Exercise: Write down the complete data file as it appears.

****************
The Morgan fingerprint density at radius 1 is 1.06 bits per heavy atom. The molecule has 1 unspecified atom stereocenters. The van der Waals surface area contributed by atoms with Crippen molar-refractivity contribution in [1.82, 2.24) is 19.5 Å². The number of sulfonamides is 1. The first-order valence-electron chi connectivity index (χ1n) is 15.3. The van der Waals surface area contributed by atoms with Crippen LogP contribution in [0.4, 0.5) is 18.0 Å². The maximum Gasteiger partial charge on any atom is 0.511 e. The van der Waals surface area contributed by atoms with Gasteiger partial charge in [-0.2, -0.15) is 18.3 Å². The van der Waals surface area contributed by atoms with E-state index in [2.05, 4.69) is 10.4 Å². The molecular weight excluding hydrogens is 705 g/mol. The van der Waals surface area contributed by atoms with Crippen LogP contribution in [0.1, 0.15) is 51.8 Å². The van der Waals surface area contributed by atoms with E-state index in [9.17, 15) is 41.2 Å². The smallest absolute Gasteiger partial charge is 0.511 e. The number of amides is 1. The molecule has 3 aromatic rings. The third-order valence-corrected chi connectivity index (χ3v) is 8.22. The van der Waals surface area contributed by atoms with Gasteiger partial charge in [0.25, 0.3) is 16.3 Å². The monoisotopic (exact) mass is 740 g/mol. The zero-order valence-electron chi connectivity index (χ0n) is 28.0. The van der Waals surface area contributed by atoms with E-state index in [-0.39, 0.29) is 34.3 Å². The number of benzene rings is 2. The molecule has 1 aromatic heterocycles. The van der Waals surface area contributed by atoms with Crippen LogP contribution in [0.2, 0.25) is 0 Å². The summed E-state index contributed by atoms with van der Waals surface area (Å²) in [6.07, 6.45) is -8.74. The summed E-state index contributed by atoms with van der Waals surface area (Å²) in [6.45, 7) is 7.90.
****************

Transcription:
The Morgan fingerprint density at radius 1 is 1.06 bits per heavy atom. The molecule has 1 unspecified atom stereocenters. The van der Waals surface area contributed by atoms with Crippen molar-refractivity contribution in [1.82, 2.24) is 19.5 Å². The number of sulfonamides is 1. The first-order valence-electron chi connectivity index (χ1n) is 15.3. The van der Waals surface area contributed by atoms with Crippen LogP contribution in [0.4, 0.5) is 18.0 Å². The maximum Gasteiger partial charge on any atom is 0.511 e. The van der Waals surface area contributed by atoms with Gasteiger partial charge in [-0.2, -0.15) is 18.3 Å². The van der Waals surface area contributed by atoms with E-state index in [2.05, 4.69) is 10.4 Å². The molecular weight excluding hydrogens is 705 g/mol. The van der Waals surface area contributed by atoms with Crippen LogP contribution in [0.1, 0.15) is 51.8 Å². The van der Waals surface area contributed by atoms with E-state index in [9.17, 15) is 41.2 Å². The smallest absolute Gasteiger partial charge is 0.511 e. The number of amides is 1. The molecule has 3 aromatic rings. The third-order valence-corrected chi connectivity index (χ3v) is 8.22. The van der Waals surface area contributed by atoms with Gasteiger partial charge in [0.25, 0.3) is 16.3 Å². The monoisotopic (exact) mass is 740 g/mol. The zero-order valence-electron chi connectivity index (χ0n) is 28.0. The van der Waals surface area contributed by atoms with E-state index in [-0.39, 0.29) is 34.3 Å². The number of benzene rings is 2. The molecule has 1 aromatic heterocycles. The van der Waals surface area contributed by atoms with Crippen LogP contribution in [0.2, 0.25) is 0 Å². The summed E-state index contributed by atoms with van der Waals surface area (Å²) in [6.07, 6.45) is -8.74. The summed E-state index contributed by atoms with van der Waals surface area (Å²) in [6.45, 7) is 7.90.